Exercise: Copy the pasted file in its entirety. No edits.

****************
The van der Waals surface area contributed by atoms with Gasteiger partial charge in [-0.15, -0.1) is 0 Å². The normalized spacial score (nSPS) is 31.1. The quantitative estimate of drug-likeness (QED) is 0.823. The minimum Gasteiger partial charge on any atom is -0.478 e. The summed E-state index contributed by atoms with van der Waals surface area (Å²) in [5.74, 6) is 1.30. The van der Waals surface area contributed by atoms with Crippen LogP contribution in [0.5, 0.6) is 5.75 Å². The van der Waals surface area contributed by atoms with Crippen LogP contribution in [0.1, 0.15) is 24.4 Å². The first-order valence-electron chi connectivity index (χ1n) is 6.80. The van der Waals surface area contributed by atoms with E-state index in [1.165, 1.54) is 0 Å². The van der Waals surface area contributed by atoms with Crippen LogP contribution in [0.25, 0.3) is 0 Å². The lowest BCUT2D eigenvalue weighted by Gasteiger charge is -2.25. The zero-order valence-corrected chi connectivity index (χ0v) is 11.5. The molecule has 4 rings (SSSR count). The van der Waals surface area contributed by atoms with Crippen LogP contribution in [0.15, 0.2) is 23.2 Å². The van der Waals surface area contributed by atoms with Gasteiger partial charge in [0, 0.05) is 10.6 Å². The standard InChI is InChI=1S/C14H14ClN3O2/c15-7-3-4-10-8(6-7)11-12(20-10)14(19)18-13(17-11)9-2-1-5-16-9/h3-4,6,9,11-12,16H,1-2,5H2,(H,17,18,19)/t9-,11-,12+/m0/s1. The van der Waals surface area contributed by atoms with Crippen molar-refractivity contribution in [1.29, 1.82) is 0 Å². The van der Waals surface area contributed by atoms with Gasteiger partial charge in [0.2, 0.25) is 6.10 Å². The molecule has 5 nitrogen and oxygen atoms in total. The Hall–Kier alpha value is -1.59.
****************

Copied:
The van der Waals surface area contributed by atoms with Gasteiger partial charge in [-0.15, -0.1) is 0 Å². The normalized spacial score (nSPS) is 31.1. The quantitative estimate of drug-likeness (QED) is 0.823. The minimum Gasteiger partial charge on any atom is -0.478 e. The summed E-state index contributed by atoms with van der Waals surface area (Å²) in [5.74, 6) is 1.30. The van der Waals surface area contributed by atoms with Crippen LogP contribution in [0.5, 0.6) is 5.75 Å². The van der Waals surface area contributed by atoms with Crippen LogP contribution in [0.1, 0.15) is 24.4 Å². The first-order valence-electron chi connectivity index (χ1n) is 6.80. The van der Waals surface area contributed by atoms with E-state index in [1.165, 1.54) is 0 Å². The van der Waals surface area contributed by atoms with Crippen LogP contribution in [0.25, 0.3) is 0 Å². The lowest BCUT2D eigenvalue weighted by Gasteiger charge is -2.25. The zero-order valence-corrected chi connectivity index (χ0v) is 11.5. The molecule has 4 rings (SSSR count). The van der Waals surface area contributed by atoms with Crippen LogP contribution in [0.15, 0.2) is 23.2 Å². The van der Waals surface area contributed by atoms with Gasteiger partial charge in [0, 0.05) is 10.6 Å². The standard InChI is InChI=1S/C14H14ClN3O2/c15-7-3-4-10-8(6-7)11-12(20-10)14(19)18-13(17-11)9-2-1-5-16-9/h3-4,6,9,11-12,16H,1-2,5H2,(H,17,18,19)/t9-,11-,12+/m0/s1. The van der Waals surface area contributed by atoms with Crippen molar-refractivity contribution in [1.29, 1.82) is 0 Å². The van der Waals surface area contributed by atoms with Gasteiger partial charge in [0.2, 0.25) is 6.10 Å². The molecule has 5 nitrogen and oxygen atoms in total. The Hall–Kier alpha value is -1.59.